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Road Test

Ford Focus 1.0T 125 Zetec driven

Driven March 2012

Additional Info

I'm not sure Ford should call this thing the Focus 1.0T. Admitting how small it is will have thrusting estate agents spurning it as a company car, but it vastly overperforms your expectations of 999cc.

It's a three-cylinder turbo jobbie, and can be had with either 100 or 125bhp. The higher-power version, which I drove, runs a six-speed 'box. It replaces the naturally aspirated 105 and 125bhp Focuses, and is far better to drive because it's quieter, more characterful and torquier. It's also lighter, so the car steers more faithfully and urgently. And it uses lots less petrol. What's not to like?

The quietness really is the most striking thing. We've got used to diesels in economy hatches, but to get into a little petrol like this is such a joy. Generally, you run it at 1,500-3,000rpm: that's where the best economy is, and the high torque and absence of vibes (bar a little through your feet) make it an agreeable and relaxing way to get about. But when you need to slip along, the thing is happy to rev higher. But again, quietly: there's some of the characteristic three-cylinder thrum, but in a good way, a half-a-911 way. No harshness at all. And barely any turbo lag or other colourations of the throttle response.

And it really excites your inner engineer. It was an absolutely clean-sheet design, not a bigger one with a cylinder amputated, so everything is optimised for the size. The block length is the same as a sheet of A4 paper, and the powertrain weighs 40kg less than the old 1.6 (or a staggering 150kg less than a 2.0 diesel). It's got direct injection and dual variable camshafts, and an absolutely diddy jewel of a turbine that spins up to 248,000rpm.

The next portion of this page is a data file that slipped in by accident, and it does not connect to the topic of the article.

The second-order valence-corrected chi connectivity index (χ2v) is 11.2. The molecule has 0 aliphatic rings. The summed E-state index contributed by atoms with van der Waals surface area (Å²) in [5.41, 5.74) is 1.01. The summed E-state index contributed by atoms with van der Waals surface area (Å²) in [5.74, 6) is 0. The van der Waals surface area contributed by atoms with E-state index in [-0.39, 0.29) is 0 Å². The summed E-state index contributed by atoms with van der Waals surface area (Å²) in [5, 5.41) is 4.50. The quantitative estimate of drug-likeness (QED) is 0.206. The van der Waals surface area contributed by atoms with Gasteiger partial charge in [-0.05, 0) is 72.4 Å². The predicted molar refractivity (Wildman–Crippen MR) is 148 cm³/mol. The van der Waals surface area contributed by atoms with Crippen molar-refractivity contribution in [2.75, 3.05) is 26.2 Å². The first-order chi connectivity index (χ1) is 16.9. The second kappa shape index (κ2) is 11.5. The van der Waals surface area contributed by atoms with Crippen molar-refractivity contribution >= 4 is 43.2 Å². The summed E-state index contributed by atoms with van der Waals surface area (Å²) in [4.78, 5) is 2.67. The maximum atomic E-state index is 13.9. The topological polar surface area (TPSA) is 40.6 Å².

The exhaust manifold is cast into the cylinder head, which means water cools the exhaust gas, and also the narrow-bore design of the engine means it doesn't have much tendency to knock, which in turn means it seldom needs much ignition retardation, which again means lower exhaust-gas temperatures. Finally, the turbo itself can accept gas at 1,030°C. What does all this mean for the price of fish? Most turbo engines squirt extra fuel at high power, simply to evaporate and cool the turbo. What a waste that is. This little engine is carefully designed seldom to need that overfuelling, so, even if you use wide throttle occasionally, you won't diverge too much from the official fuel figures. Unlike a Fiat TwinAir. I saw 40mpg on a particularly swift drive through some hilly Spanish countryside.

So you'll be saving petrol money. That covers the price: in 125bhp form, it's £500 more than the old 125 1.6, with an extra cog in the 'box thrown in. That's less than metallic paint, for Pete's sake.

Paul Horrell

The numbers
999cc, 3cyl, FWD, 125bhp, 147lb ft, 56.5mpg, 114g/km CO2, 0-62 in 12.5secs, 115mph, 1240kg

The verdict
Modern petrol engines keep on clawing back the advantage. This one's far sweeter than a 1.6 diesel and not much thirstier. Don't be put off by its tiny size

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